“etch” may otherwise be demonstrated by observ
20 ing the relative wettability of these surfaces by
aqueous ethyl alcohol comprising 50 to 55% of
water. A drop of this mixture will spread im
3. 'I'he process of preparing vphanographic
printing plates from sheet aluminum which com
prises immersing said sheet aluminum in a solu
tion of an alkali aluminate until the surface of
said aluminum is` freed »from grease, and is
grained with minute pits coated with a micro- '
al ali.
4. The process of preparing planographic
printing plates from sheet aluminum which com
prises immersing said sheet aluminum in a so
lution of an alkali aluminate until the surface of 15
said aluminum is freed from grease, is grained
with minute pits, and is coated with'a micropo
rous aluminum oxide comprising a trace of a1
5. A planographic printing plate of sheet 20
aluminum characterized by minute pits of the
order of from two to ilve thousand per square
mediately when applied to the normalA surface of millimeter and of generally .rounded contour in
the plate, but will not spread when applied to an otherwise substantially plane surface, the
vprinting _surface of said plate being alkaline re
25 the desensitized or acid-treated/ surface.
While the planographic printing plates of this acting and highly sensitive to fatty acids.
6. A planographic printing plate of sheet
invention which have their entire surfaces cov
aluminum characterized by minute pits of the
ered with a. continuous layer of microporous de
posit (see Fig. 3) are particularlyuseful for the order of from two to five thousand per square
30 reception and retention of images formed from_ millimeter and of generally rounded contour in 30
the less reactive grades of carbon paper and for vvan otherwise substantially plane surface, said
free hand work with the drier grades of crayon, pits being partially filled with a deposit of micro
porous oxide and said surface being alkaline re
lthey are not particularly satisfactory for photo
acting and highly sensitive to fatty acids.
graphic reproduction. Because of the very open
7. A planographic printing plate of sheet alu-‘_
35 textured surfacing, which advantageously retains
minum characterized by minute pits of the o_rder
dampening solution, the unexposed photo-sensi
tive material with which they are sensitized for ~ of from two to ilve thousand per square millime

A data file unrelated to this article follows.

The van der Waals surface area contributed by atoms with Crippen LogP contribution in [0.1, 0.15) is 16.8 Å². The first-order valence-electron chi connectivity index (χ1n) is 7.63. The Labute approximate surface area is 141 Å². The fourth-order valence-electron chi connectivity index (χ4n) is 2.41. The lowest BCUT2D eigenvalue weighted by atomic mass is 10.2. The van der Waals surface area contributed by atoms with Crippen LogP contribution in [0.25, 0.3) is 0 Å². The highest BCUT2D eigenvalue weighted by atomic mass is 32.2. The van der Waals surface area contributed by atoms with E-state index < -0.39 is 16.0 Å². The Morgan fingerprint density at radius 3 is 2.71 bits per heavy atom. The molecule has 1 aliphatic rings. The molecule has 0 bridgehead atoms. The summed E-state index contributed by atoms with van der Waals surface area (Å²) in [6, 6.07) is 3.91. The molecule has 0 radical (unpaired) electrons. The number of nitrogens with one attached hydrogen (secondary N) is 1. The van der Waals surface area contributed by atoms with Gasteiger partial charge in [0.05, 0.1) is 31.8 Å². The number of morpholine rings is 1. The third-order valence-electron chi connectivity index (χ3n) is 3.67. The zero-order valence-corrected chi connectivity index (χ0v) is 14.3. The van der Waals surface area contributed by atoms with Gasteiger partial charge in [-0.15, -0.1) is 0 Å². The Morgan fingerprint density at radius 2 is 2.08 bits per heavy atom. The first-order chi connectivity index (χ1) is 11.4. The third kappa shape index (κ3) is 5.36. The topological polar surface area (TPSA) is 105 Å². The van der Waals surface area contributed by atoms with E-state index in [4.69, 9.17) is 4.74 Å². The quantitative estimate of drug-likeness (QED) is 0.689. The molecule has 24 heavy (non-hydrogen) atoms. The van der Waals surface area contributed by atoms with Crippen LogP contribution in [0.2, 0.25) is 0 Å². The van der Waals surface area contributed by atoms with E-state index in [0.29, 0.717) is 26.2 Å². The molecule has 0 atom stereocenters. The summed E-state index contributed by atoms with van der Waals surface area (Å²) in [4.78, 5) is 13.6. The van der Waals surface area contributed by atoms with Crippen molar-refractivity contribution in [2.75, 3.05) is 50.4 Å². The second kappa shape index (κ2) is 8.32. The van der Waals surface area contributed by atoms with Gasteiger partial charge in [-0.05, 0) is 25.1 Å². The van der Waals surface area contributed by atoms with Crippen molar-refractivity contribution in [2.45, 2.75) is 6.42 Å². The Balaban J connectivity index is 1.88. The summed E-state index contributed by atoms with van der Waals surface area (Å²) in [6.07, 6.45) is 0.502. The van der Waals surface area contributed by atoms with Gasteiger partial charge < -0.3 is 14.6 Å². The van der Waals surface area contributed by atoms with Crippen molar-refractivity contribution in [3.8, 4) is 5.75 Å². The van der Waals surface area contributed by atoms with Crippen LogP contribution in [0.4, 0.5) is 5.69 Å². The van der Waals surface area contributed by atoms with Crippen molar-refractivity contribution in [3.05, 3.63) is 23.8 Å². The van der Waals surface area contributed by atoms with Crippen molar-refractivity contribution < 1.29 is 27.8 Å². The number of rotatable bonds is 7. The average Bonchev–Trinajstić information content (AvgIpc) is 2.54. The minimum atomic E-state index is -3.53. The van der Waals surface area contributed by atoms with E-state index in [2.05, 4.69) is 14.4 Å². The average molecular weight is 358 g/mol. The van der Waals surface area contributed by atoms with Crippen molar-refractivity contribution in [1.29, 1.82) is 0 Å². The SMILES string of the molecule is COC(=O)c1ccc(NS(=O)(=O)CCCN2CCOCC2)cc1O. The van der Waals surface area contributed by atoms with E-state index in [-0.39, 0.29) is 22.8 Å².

photographic reproduction cannot be wholly . ter and of generally rounded' contour inI an other
wise substantially plane surface, said pits and
washed out of the porous surface layer on devel
opment; and hence the obtainment fromvsuch surface'being coated with a deposit of crystalline
plates of clear tone-free whites in the non-print
lng areas is generally diflicult and more particu
larly so with fine halftones. When an image or
part of an image is to be formed photographically
on plates of this invention, itis preferable to use
plates on the surfaces of which the microporous
deposit is segregated within the pits and gen
erally below the level of the non-pitted areas
(see Fig. 2) , It is believed that even though some
of the unexposed photosensitive material may
remain in the micropores of the deposit within
the pits, the dampening solution is so firmly re
tained in the pits against the squeegee action ‘
of the ink rolls as to eifectively protect from ink
contamination such traces of photosensitive ma
terial as may have been there retained.
I claim:
1. In aprocess of preparing planographic print
ing plates from sheet aluminum, that step which
-microporous oxide thicker in the pits than over
the substantially plane surface comprising a
trace of alkali and being highly sensitive to fatty
8. A planographic printing plate of sheet alu
minum characterized by between two and ñve
thousand minute pits of generally rounded con
tour to the _square millimeter in an otherwise sub
stantially plane surface, said pits having a mean
diameter o_f the order of five one-thousandths of
va millimeter and said surface being alkaline re
acting and highly sensitive to fatty acids.
9. A planographic‘printing plate of sheet alu
minum characterized by between two and ilve
thousand minute pits of generally rounded con
tour to the square millimeter in anotherwise'sub
stantially plane surface,`said pits having a mean _
diameter of the order of ilve one-thousandths of a
millimeter and said pits and surface being coated
comprises reacting saidaluminum with an alkali ' with a deposit of a crystalline microporous oxide
hydroxide in hot solution with an alkali alu
minate, whereby the surface of said aluminum is
freed from grease and is sensitized to fatty acids.
comprising a trace of alkali and being highly
sensitive to fatty acids, said deposit h’aving a
thousandths of a millimeter.
2. 'I'he process of preparing planographic print
mean thickness of between one and three one
ing plates from sheet aluminum which comprises
immersing said sheet aluminum in a solution-of